Lemons add color and a burst of flavor to many types of food and drink, but unless you're really committed to this citrus fruit, you probably don't want to eat a whole, fresh lemon on its own. Lemons have an extremely sour taste that can make them difficult to enjoy. Consuming their juice and pulp -- no matter what the form -- offers several health benefits, however.
Video of the Day
According to the U.S. Department of Agriculture National Nutrient Database, a 3-ounce lemon, without its peel, contains 44.5 milligrams of vitamin C. A 2-tablespoon serving of peel, however, has 15.5 milligrams of vitamin C. Vitamin C plays an antioxidant role in your body and can improve your immune system. Adult women should get 75 milligrams of vitamin C daily, while men should have 90 milligrams.
A whole lemon provides a dose of dietary fiber that can help you work toward your recommended fiber intake. A 3-ounce lemon has 2.4 grams of total dietary fiber, while 2 tablespoons of peel has 1.3 grams. As such, the whole lemon provides more than 3 grams of fiber. In general, adults should get between 25 and 38 grams of fiber throughout the day, depending on their age.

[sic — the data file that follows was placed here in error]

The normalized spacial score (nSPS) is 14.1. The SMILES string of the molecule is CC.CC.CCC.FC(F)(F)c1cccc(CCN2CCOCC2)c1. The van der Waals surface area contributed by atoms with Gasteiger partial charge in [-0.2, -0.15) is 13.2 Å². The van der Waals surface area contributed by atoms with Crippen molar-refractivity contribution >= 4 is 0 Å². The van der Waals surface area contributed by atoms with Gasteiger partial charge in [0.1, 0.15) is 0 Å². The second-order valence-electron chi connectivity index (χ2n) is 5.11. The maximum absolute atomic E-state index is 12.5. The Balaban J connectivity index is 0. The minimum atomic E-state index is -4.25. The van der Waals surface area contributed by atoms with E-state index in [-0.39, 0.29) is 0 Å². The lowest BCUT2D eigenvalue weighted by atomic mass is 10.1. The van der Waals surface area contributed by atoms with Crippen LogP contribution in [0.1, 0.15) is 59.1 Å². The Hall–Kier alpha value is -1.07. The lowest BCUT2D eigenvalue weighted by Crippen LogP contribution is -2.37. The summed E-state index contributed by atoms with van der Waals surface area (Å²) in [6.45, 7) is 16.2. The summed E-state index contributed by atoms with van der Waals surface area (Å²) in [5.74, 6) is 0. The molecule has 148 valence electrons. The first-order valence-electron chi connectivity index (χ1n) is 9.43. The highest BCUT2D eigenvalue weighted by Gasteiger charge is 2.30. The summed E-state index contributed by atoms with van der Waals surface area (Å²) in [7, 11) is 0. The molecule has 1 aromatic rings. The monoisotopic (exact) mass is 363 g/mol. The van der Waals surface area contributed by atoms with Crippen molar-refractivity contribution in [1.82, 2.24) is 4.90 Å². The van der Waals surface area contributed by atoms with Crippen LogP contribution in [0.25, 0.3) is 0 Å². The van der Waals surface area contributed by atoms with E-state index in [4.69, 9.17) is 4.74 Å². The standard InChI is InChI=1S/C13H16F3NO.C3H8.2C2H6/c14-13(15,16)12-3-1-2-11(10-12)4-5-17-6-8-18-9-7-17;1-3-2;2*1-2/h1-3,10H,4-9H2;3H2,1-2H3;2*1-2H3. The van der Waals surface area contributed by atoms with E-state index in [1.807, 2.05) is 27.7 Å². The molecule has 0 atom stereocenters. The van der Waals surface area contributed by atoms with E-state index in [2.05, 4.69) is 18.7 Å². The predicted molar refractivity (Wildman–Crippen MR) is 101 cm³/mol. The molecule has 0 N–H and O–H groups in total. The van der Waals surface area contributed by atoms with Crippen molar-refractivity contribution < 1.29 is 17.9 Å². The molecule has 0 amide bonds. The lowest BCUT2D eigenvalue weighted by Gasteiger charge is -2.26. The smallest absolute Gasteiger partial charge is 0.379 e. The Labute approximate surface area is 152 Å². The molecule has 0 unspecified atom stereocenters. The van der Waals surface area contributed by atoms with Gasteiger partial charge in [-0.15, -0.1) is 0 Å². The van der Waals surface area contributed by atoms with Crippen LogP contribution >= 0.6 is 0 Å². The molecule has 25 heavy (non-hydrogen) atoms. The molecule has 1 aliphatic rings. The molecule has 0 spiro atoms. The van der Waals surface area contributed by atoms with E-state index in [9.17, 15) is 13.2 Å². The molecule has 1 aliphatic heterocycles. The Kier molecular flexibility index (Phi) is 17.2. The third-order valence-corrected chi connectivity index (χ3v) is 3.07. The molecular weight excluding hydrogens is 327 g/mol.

Low in Calories
If you're able to eat an entire lemon, it won't significantly boost your caloric intake. Together, a 3-ounce peeled lemon and 2 tablespoons of lemon peel have about 30 calories, which is notably lower than many other fruits on which you might snack. A medium-sized apple, roughly 3 inches in diameter, for example, has 95 calories. Eating low-calorie foods is an ideal way to avoid weight gain.
Opt for Lemon Water
You don't need to struggle through eating a whole, fresh lemon to get the health benefits of this fruit. A simple way to enjoy the benefits of lemon in a mild form is to squeeze the juice of one segment of the fruit into your glass of water. Doing so gives the water some mild taste while keeping it far healthier and lower in calories than a number of other drinks, including fruit juice and soft drinks. You can also use a whole lemon in sauce for chicken or pasta, first squeezing the juice and pulp into the sauce, and then zesting the peel for an extra boost of flavor.